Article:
An article about my former advisor, Paul Turner, has appeared in this month's The Scientist1. I, for one, am quite happy that Dr. Turner did not follow thru on his "strange appreciation for carrion birds". Luckily for Dr. Turner's current and future students, his advisor Rich Lenski, "pointed out to Paul some of the scientific challenges of studying that sort of system."

I went thru a similar experience in graduate school when I realized my previous study organisms, pronghorn, were somewhat unamenable to experimental research. Nor was funding for behavioral ecology readily apparent. During this period, I was confronted with the question, Are you doing science because you want to learn more about some charismatic mammal or do you want to address fundamental questions about evolutionary ecology?

Thus commenced my trip down the hierarchy of biological complexity: pronghorn > mosquitoes > C. elegans > bacteriophages. I'm happy where I ended up and I owe that to Dr. Turner for introducing me to the wild world of phages.

As the article points out, microbes are excellent organisms to use to decipher the underlying rules of biology. Dr. Turner has used them to great effect to study sex, game theory, and cheating.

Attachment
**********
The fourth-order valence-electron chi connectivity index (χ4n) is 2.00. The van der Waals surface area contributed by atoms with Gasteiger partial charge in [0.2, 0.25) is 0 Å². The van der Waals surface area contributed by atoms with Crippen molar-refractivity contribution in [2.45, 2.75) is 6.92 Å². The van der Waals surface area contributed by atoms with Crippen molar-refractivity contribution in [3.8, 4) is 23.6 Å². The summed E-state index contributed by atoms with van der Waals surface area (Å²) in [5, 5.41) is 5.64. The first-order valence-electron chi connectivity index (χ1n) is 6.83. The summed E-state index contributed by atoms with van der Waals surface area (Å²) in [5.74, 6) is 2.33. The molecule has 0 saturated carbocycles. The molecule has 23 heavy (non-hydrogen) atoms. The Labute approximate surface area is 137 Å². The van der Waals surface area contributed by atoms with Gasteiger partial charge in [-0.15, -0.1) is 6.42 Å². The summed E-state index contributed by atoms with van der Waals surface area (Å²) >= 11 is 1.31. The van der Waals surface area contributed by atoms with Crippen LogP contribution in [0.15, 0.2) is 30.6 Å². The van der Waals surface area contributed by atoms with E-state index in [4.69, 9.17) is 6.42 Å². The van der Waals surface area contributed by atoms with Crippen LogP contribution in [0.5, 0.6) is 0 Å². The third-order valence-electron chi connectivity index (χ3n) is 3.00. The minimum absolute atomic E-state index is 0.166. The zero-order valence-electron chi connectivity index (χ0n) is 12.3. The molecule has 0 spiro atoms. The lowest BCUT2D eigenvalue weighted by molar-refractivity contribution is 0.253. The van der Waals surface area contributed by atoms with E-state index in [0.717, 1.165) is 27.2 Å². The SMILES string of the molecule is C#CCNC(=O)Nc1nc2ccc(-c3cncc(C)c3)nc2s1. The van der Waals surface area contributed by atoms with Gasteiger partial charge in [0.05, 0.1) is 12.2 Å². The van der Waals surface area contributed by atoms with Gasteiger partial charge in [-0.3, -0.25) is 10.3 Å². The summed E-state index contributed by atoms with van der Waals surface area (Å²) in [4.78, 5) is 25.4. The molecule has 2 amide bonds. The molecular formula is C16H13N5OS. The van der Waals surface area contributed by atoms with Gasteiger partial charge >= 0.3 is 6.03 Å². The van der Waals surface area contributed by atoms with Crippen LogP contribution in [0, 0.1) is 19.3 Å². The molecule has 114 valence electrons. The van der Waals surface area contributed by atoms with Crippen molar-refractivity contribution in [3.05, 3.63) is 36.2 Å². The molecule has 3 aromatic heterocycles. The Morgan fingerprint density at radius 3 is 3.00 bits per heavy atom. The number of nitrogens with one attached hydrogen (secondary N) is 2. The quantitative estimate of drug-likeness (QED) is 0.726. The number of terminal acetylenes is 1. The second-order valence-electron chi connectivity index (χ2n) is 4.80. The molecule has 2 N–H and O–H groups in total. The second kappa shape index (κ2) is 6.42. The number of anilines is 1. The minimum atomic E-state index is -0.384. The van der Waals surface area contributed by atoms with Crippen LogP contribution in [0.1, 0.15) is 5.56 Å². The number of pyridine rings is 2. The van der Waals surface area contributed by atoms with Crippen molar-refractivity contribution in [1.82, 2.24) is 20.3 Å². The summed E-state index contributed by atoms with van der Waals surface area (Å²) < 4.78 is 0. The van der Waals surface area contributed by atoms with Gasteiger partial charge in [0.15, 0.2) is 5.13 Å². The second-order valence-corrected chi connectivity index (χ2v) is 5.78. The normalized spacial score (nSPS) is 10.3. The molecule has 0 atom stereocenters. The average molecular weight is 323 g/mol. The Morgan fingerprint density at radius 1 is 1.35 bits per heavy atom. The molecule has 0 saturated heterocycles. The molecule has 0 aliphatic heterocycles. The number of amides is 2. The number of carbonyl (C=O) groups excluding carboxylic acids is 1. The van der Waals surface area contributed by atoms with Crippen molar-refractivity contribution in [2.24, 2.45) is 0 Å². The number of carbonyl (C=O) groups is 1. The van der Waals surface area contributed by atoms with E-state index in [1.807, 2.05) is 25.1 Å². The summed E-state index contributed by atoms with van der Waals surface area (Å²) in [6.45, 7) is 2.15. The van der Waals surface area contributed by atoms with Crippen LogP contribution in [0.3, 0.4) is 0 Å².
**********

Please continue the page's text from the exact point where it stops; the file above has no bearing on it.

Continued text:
Dr. Turner will be speaking at a Darwin Day celebration at my own school on February 13, 2009.

1 I confess to being rather startled when I turned the page in my hard copy of the December issue to see a closeup of Dr. Turner staring back at me.

Friday, December 12, 2008

This Week's Citation Classic

The general goal of science is to find general laws that explain patterns observed in nature. An excellent example of this is found in this week's citation classic: James H. Brown. 1984. On the Relationship between Abundance and Distribution of Species. The American Naturalist, Vol. 124, No. 2. (Aug., 1984), pp. 255-279.

We are all aware that some species are common in some areas, but absent in others. Zebras are not naturally found in upstate New York, nor are polar bears found in Africa. But where a species is found, how is it distributed across is range? Are they distributed evenly? Patchily? More in the center than at the edges?

Until Brown's paper, few scientists systematically studied the relationship between an organism's abundance across its range. Brown synthesized distribution and abundance data from taxa as diverse as vascular plants, intertidal invertebrates, terrestrial arthropods, planktonic crustaceans, and terrestrial vertebrates to provide a general theory to explain species' biogeography.

Using this data, Brown observes that populations of most species show the highest density at the center of their range with density decreasing as you approach the perimeter.

"I now propose a single general explanation for both of these patterns: the relatively symmetrical, monotonic decrease in abundance from the center of the distribution toward all boundaries, and the positive correlation between local population density and extent of spatial distribution among similar species."

This general theory stems from three assumptions: